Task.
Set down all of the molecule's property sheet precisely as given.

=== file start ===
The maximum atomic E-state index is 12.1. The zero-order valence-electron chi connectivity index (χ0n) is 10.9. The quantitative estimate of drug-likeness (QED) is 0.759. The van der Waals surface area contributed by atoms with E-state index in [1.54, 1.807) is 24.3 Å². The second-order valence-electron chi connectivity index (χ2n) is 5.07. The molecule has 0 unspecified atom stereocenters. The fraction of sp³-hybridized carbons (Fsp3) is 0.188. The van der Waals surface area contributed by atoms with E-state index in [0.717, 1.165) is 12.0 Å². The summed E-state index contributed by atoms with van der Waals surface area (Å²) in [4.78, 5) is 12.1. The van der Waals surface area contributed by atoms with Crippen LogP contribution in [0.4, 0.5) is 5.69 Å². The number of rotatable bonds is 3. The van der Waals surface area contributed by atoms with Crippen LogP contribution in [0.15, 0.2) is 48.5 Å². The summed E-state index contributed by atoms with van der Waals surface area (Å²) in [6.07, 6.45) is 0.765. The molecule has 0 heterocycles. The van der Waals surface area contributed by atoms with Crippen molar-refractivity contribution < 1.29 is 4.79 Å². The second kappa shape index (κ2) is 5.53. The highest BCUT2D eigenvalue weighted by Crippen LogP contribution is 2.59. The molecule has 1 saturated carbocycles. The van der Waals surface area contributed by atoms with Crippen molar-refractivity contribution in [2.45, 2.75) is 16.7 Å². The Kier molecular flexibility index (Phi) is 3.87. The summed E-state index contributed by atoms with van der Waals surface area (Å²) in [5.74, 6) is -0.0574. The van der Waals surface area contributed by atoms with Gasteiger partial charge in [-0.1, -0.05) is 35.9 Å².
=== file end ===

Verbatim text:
The maximum atomic E-state index is 12.1. The zero-order valence-electron chi connectivity index (χ0n) is 10.9. The quantitative estimate of drug-likeness (QED) is 0.759. The van der Waals surface area contributed by atoms with E-state index in [1.54, 1.807) is 24.3 Å². The second-order valence-electron chi connectivity index (χ2n) is 5.07. The molecule has 0 unspecified atom stereocenters. The fraction of sp³-hybridized carbons (Fsp3) is 0.188. The van der Waals surface area contributed by atoms with E-state index in [0.717, 1.165) is 12.0 Å². The summed E-state index contributed by atoms with van der Waals surface area (Å²) in [4.78, 5) is 12.1. The van der Waals surface area contributed by atoms with Crippen LogP contribution in [0.4, 0.5) is 5.69 Å². The number of rotatable bonds is 3. The van der Waals surface area contributed by atoms with Crippen LogP contribution in [0.15, 0.2) is 48.5 Å². The summed E-state index contributed by atoms with van der Waals surface area (Å²) in [6.07, 6.45) is 0.765. The molecule has 0 heterocycles. The van der Waals surface area contributed by atoms with Crippen molar-refractivity contribution < 1.29 is 4.79 Å². The second kappa shape index (κ2) is 5.53. The highest BCUT2D eigenvalue weighted by Crippen LogP contribution is 2.59. The molecule has 1 saturated carbocycles. The van der Waals surface area contributed by atoms with Crippen molar-refractivity contribution in [2.45, 2.75) is 16.7 Å². The Kier molecular flexibility index (Phi) is 3.87. The summed E-state index contributed by atoms with van der Waals surface area (Å²) in [5.74, 6) is -0.0574. The van der Waals surface area contributed by atoms with Gasteiger partial charge in [-0.1, -0.05) is 35.9 Å².